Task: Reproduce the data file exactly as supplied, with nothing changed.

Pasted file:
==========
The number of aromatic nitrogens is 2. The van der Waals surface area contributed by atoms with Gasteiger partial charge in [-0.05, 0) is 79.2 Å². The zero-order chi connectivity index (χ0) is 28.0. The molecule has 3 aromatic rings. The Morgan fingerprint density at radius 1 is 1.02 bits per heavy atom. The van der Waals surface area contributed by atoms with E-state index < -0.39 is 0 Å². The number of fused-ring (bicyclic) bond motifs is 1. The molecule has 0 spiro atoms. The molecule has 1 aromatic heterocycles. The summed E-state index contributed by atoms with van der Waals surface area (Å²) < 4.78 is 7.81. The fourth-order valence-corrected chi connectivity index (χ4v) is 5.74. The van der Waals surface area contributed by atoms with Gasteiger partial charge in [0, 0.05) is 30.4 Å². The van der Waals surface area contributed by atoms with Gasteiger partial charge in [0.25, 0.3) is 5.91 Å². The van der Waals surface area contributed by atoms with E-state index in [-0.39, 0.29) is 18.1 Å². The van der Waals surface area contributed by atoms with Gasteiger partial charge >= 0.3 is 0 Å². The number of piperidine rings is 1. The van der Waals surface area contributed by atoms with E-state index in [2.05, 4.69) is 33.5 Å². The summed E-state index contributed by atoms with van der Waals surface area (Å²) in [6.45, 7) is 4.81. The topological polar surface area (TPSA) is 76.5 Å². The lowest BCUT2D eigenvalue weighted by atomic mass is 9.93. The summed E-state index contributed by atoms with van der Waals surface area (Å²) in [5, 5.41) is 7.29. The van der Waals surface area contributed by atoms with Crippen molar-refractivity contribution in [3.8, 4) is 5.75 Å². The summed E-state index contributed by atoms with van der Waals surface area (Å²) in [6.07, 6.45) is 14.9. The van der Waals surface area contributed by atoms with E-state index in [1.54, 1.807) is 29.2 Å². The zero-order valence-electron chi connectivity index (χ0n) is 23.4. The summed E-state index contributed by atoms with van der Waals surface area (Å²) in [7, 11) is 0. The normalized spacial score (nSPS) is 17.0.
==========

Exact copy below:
The number of aromatic nitrogens is 2. The van der Waals surface area contributed by atoms with Gasteiger partial charge in [-0.05, 0) is 79.2 Å². The zero-order chi connectivity index (χ0) is 28.0. The molecule has 3 aromatic rings. The Morgan fingerprint density at radius 1 is 1.02 bits per heavy atom. The van der Waals surface area contributed by atoms with E-state index < -0.39 is 0 Å². The number of fused-ring (bicyclic) bond motifs is 1. The molecule has 0 spiro atoms. The molecule has 1 aromatic heterocycles. The summed E-state index contributed by atoms with van der Waals surface area (Å²) < 4.78 is 7.81. The fourth-order valence-corrected chi connectivity index (χ4v) is 5.74. The van der Waals surface area contributed by atoms with Gasteiger partial charge in [0, 0.05) is 30.4 Å². The van der Waals surface area contributed by atoms with Gasteiger partial charge in [0.25, 0.3) is 5.91 Å². The van der Waals surface area contributed by atoms with E-state index in [-0.39, 0.29) is 18.1 Å². The van der Waals surface area contributed by atoms with Gasteiger partial charge >= 0.3 is 0 Å². The number of piperidine rings is 1. The van der Waals surface area contributed by atoms with E-state index in [2.05, 4.69) is 33.5 Å². The summed E-state index contributed by atoms with van der Waals surface area (Å²) in [6.45, 7) is 4.81. The topological polar surface area (TPSA) is 76.5 Å². The lowest BCUT2D eigenvalue weighted by atomic mass is 9.93. The summed E-state index contributed by atoms with van der Waals surface area (Å²) in [5, 5.41) is 7.29. The van der Waals surface area contributed by atoms with Crippen molar-refractivity contribution in [3.8, 4) is 5.75 Å². The summed E-state index contributed by atoms with van der Waals surface area (Å²) in [6.07, 6.45) is 14.9. The van der Waals surface area contributed by atoms with E-state index in [1.54, 1.807) is 29.2 Å². The zero-order valence-electron chi connectivity index (χ0n) is 23.4. The summed E-state index contributed by atoms with van der Waals surface area (Å²) in [7, 11) is 0. The normalized spacial score (nSPS) is 17.0.